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strange effect in auditory localization

Dear List,

I might first introduce myself shortly.
I am working as an assistant in the laboratory of cognitive psychology at
the University of Geneva. My research deals with auditory localization. I
finished my Master's Thesis on binaural localization in the horizontal plane
(pinnae and head movement effects) and I am actually beginning my Ph.D. on
monaural localization.

I found a strange result concerning frequency (I used pure tones, with a
frequency of either 500Hz or 4Khz) in binaural localization in the
horizontal plane. I used eight loundspeakers in a circle around the subject.
Results show that frequency is ONLY significant for the free localization
condition ("free pinnae" and head movements allowed) where low tones are
better localized than high tones.
Another effect concerns the sound sources placed at 45 degres in the front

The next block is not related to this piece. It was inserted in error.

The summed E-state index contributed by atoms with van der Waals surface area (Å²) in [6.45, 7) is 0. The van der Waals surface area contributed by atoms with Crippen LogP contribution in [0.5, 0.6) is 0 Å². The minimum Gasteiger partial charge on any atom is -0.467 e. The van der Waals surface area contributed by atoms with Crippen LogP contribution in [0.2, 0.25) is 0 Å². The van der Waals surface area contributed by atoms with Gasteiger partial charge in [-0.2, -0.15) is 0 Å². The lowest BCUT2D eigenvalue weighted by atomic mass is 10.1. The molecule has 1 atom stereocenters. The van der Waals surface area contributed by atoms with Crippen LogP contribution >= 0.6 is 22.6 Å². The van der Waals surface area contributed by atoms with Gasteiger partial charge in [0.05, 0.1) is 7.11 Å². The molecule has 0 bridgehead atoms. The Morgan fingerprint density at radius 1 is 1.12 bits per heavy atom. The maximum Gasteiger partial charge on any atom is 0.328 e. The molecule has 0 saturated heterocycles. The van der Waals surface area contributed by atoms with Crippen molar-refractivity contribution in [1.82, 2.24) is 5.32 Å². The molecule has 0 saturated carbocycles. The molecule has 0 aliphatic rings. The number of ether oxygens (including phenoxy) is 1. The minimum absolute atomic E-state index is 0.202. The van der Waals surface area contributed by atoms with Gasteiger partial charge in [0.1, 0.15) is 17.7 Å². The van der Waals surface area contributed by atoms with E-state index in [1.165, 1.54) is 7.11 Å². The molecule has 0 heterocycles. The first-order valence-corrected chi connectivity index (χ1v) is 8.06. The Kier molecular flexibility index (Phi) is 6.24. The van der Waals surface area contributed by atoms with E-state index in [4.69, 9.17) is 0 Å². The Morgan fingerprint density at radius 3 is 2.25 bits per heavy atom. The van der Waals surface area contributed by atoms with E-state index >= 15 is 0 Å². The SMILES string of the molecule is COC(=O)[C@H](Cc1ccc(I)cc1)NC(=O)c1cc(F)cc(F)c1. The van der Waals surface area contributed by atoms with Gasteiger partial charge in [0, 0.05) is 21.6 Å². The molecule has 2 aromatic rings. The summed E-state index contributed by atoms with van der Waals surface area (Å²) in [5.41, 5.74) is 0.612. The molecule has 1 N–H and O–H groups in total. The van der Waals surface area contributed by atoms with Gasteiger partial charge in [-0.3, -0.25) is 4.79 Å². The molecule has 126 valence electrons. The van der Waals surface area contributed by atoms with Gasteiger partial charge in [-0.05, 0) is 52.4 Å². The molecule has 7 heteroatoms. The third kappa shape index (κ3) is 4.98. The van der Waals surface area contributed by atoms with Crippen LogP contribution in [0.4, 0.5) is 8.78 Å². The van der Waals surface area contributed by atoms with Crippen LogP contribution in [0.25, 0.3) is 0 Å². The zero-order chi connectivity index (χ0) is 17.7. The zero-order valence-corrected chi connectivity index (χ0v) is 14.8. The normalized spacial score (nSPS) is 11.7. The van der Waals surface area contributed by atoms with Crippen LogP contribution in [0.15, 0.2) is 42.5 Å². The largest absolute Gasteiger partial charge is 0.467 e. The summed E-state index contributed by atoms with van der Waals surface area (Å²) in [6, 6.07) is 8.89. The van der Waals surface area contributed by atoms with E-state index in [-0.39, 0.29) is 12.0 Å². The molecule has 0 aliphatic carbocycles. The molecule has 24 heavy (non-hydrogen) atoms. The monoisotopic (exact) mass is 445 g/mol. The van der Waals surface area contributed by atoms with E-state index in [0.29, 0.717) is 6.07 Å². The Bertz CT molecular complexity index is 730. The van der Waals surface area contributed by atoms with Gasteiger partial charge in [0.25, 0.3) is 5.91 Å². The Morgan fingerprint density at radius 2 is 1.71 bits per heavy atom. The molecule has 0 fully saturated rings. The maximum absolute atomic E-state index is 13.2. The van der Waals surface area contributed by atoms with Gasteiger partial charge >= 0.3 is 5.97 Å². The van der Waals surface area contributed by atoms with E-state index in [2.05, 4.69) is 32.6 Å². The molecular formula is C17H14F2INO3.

of the subject. In this case, and is this case ONLY, localization with
pinnae is significantly better with low tones whereas without pinnae,
localization is significantly better with high tones. Blauert (1983) notes
that the localization threshold for pure tones depends on their frequency.
It increases with laterality of the sound source, and also with frequency.
The author also observes that when pinnae are eliminated, the subjects'
performances are better for high then for low tones. If our subjects are
allowed to use pinnae cues, they make more errors with high frequency tones
whereas without pinnae cues, subjects make more errors with the low tones.

Has someone found a similar result, or may someone have an idea why this

Barbara Muller


Barbara Muller
Laboratory of Cognitive Psychology
University of Geneva
9, rte de Drize
1227 Geneva

Phone (+41 22) 705 97 03
Fax (+41 22) 705 98 55
email: muller@fapse.unige.ch